Bitcoin Hits $24,000 as Iranian Government Okays Mining

A combination of economic sanctions, high foreign currency demand, and an improved regulatory environment have sent the price of Bitcoin Core (BTC) skywards in Iran.

On Wednesday, the price of BTC in Iran rose sharply after the government’s approval of the plans to mainstream Bitcoin mining and as the local currency nosedived.

BTC reached a record high of $24,000 on the Iranian exchange EXIR, surpassing its recent high of $20,000, as investors piled into the cryptocurrency in a hunt for a haven against the falling rial.

“Bitcoin bull markets already started in Iran as rial price goes down against USD,” EXIR tweeted. As per a Reuters report, the rial trades at approximately 138,000 against the USD on the streets of Tehran, around 230% higher than the official rate of roughly 42,000.

Iran announced on Tuesday that within three weeks, it would officially start to recognize mining of Bitcoin and other coins as an industry. The Secretary of Iran’s Supreme Council of Cyberspace, Abolhassan Firouzabadi, said that the Central Bank of Iran would draft a policy framework for the industry.

Firouzabadi told the news agency IBENA, which is affiliated to the Central Bank of Iran, that deepening cryptos’ use is envisaged to seamless trade between Tehran and its partners, particularly during the wake of renewed US sanctions. “But the final policy for legislating it (crypto mining) hasn’t been declared yet,” IBENA stated.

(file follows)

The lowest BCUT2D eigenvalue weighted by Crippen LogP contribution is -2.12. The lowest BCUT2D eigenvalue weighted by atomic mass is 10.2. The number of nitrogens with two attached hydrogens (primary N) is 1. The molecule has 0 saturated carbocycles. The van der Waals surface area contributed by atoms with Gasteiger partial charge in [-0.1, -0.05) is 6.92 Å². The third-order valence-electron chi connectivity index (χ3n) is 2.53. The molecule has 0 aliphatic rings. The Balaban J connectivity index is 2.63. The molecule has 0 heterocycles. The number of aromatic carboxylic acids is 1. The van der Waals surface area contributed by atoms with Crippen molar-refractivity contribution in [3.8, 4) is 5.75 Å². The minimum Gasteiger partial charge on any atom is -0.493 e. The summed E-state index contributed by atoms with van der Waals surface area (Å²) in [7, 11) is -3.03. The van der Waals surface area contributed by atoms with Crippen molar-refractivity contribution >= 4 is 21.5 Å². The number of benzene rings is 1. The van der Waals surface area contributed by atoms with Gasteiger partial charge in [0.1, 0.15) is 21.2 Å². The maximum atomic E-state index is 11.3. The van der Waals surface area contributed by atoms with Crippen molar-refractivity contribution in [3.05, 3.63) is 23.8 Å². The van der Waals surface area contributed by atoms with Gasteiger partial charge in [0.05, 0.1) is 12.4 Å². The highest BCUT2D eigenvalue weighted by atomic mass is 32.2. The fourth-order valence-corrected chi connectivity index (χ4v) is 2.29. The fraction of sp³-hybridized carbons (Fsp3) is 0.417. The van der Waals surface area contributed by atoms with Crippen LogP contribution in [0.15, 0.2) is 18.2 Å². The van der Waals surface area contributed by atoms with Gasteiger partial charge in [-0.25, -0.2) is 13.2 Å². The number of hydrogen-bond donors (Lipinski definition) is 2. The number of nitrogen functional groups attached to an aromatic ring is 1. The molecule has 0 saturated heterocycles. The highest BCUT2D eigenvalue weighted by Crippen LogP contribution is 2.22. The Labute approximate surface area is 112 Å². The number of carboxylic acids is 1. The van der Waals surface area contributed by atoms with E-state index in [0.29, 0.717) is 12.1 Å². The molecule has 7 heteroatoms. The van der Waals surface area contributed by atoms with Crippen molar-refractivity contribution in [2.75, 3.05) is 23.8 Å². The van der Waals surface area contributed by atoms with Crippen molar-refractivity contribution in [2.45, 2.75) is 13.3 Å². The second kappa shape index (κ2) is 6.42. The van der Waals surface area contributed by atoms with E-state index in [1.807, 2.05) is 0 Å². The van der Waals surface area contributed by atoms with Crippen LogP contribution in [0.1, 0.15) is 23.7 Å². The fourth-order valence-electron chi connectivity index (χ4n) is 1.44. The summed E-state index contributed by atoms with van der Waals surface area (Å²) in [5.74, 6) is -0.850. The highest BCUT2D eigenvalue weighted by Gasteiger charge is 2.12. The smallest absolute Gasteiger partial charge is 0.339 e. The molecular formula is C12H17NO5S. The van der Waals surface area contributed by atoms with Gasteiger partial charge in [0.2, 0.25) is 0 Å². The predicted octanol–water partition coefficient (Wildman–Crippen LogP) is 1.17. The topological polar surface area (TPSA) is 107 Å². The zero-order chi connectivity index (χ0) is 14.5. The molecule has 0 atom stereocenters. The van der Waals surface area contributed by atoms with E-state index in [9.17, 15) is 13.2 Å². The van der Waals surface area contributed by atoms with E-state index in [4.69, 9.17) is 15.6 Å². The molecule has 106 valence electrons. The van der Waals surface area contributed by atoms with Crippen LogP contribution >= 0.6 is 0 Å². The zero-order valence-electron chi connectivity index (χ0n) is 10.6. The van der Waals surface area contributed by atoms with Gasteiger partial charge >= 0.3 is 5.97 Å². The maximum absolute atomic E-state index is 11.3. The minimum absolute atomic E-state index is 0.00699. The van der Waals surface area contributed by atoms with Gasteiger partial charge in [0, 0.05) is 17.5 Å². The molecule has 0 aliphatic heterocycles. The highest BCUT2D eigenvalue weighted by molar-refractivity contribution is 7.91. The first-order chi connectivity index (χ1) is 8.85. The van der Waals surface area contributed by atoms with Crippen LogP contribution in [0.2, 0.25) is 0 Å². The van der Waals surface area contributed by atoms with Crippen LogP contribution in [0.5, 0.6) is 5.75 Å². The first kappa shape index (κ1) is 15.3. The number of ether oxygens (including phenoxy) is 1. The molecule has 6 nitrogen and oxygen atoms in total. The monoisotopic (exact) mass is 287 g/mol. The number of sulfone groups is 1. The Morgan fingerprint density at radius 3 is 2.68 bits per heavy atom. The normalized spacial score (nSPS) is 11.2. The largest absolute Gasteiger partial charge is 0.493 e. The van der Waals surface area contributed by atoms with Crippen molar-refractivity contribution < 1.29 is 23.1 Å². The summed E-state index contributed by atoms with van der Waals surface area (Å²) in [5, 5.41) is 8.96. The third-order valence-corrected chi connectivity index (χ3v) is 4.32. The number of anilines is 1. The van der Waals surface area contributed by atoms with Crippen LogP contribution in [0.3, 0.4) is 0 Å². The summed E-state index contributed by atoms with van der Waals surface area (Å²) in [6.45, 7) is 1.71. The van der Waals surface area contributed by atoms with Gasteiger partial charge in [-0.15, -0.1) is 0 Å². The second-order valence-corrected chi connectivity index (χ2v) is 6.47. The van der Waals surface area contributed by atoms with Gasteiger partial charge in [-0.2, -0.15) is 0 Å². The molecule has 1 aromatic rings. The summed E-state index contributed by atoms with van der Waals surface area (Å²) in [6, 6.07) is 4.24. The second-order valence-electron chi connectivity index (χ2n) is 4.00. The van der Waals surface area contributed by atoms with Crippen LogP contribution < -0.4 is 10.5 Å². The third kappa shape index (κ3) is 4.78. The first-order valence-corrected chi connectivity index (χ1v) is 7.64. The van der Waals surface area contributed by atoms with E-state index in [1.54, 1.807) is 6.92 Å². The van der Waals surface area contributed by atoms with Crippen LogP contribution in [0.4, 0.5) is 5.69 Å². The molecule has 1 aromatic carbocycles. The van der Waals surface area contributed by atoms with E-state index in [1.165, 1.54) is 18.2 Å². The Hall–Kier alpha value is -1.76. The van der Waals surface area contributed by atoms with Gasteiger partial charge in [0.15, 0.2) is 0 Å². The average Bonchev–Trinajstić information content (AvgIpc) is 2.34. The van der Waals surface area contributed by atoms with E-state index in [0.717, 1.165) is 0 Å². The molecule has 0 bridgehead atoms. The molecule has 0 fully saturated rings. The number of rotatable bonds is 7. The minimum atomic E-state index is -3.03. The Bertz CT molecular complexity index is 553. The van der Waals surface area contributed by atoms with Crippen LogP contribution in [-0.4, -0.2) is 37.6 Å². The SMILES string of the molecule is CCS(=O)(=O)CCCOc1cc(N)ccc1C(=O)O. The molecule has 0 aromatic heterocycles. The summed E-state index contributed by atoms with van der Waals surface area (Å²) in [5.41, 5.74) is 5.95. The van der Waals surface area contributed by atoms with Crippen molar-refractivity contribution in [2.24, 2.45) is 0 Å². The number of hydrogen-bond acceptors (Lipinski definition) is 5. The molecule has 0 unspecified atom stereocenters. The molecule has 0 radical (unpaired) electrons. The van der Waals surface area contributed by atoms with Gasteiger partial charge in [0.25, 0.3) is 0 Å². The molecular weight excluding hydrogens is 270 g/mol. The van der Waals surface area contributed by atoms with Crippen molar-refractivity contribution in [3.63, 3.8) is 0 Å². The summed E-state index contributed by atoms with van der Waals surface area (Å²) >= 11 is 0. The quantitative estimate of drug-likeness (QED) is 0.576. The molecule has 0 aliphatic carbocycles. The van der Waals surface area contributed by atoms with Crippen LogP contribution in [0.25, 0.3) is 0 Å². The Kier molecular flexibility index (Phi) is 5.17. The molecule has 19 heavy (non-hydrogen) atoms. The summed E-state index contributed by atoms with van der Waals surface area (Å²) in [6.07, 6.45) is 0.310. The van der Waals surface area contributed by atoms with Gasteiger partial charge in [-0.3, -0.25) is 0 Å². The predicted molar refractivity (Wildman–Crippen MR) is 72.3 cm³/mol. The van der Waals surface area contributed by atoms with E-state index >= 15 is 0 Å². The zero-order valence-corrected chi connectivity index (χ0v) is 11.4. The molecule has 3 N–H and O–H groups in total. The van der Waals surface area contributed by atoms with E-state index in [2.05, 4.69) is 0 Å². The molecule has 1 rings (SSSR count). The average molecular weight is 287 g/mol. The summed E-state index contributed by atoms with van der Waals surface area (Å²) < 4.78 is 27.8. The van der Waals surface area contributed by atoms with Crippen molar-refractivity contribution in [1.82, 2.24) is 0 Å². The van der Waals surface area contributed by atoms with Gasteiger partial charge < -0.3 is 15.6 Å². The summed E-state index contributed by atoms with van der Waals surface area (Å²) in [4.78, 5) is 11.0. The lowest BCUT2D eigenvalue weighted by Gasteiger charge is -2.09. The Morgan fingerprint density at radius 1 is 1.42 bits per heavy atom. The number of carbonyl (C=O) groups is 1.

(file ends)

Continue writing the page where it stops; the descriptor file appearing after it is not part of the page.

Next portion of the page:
BTC’s price in Iran widely reflects the difference between the official exchange rate and the one on the street, an indicator of increasing inflationary pressures in an economy under US sanctions. At $24,000 BTC in Iran is trading at a premium of roughly 240% to the world average. At press time, Coinmarketcap.com quoted Bitcoin at $7,017.

As per an EXIR tweet, the price in Iran spiked around 40% over the last three weeks, rising way quicker than the global average. It is not a rout, but the dipping rial alongside some speculation and changes in Bitcoin policy has prompted a spike in demand.

Being one of the world’s largest oil producers, Iran is looking to leverage digital currencies to compensate for the supposed squeeze in petrodollars arising from US economic sanctions intended to cut oil sales from the nation, the economy’s lifeblood.

Iran is not the only nation to try and utilize cryptos to deflate the impact of economic sanctions. Venezuela issued a national cryptocurrency in February, which it claimed is backed by oil. However, the petro appears to have run into trouble. According to media reports, the coin has found no takers, and the oil that was supposed to back it up is not present. In response, the US banned its citizens from investing in the petro.